Upon the ratification of the Fourth Amendment in 1792, the privacy of the home gained constitutional stature. Courts have zealously guarded the home from warrantless invasion by the government ever since. Now, a flood of consumer-adopted technologies that promise convenience and companionship threatens the inviolability of the home in Fourth Amendment jurisprudence.
This Note explores the technical, constitutional, and theoretical privacy concerns raised by widespread adoption of “smart home” technology. After discerning a novel conceptual framework for assessing the Fourth Amendment’s shifting contours in response to technological advances and assessing intersecting lines of applicable Fourth Amendment doctrine, the Note contends that data generated from within the home is worthy of constitutional protection. The Note concludes by suggesting that, rather than spelling the end of privacy in the home, smart home technology magnifies the “privacy as refuge” offered by the modern home.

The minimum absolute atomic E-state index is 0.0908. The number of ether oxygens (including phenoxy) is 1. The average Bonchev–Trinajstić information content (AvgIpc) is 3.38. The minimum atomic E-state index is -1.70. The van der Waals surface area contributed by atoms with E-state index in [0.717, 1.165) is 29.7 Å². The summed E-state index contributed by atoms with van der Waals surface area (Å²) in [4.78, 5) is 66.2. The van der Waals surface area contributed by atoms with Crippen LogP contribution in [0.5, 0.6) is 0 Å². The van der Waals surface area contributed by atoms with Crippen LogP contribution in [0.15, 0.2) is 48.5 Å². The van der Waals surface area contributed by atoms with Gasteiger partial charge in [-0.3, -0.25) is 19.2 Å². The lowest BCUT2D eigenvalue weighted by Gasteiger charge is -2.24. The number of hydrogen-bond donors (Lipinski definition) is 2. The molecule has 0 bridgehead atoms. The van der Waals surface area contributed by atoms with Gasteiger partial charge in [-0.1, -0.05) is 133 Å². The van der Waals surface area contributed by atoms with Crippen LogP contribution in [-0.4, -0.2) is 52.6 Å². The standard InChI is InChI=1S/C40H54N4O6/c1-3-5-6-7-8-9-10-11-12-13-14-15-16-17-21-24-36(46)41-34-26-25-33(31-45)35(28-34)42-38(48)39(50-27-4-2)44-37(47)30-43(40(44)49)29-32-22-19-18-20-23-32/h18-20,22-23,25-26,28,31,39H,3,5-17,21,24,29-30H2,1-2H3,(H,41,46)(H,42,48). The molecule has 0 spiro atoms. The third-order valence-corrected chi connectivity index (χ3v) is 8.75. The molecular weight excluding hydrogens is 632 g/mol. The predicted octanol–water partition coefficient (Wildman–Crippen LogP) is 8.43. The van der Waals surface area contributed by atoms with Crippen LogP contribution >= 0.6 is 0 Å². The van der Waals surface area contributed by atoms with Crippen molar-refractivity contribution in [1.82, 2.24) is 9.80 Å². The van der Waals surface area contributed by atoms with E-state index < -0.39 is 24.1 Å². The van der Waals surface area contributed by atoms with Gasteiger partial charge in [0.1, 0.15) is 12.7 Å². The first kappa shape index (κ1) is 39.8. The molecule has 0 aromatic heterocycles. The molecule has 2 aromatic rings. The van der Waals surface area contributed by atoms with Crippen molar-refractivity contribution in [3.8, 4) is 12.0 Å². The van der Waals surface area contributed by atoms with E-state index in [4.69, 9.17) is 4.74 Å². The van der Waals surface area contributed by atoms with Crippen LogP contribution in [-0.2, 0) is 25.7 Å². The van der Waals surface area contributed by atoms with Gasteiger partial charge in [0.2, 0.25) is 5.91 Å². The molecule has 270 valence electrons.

* J.D. Candidate, Stanford Law School, 2020. I extend my deepest gratitude to David Sklansky for his guidance and profound insights. Many thanks as well to the editors of the Stanford Law Review—Tom Westphal, Nitisha Baronia, Justin Tzeng, Elisa Wulfsberg, and Nathan Lange, among others—for their invaluable editing and tireless work in bringing this piece to publication.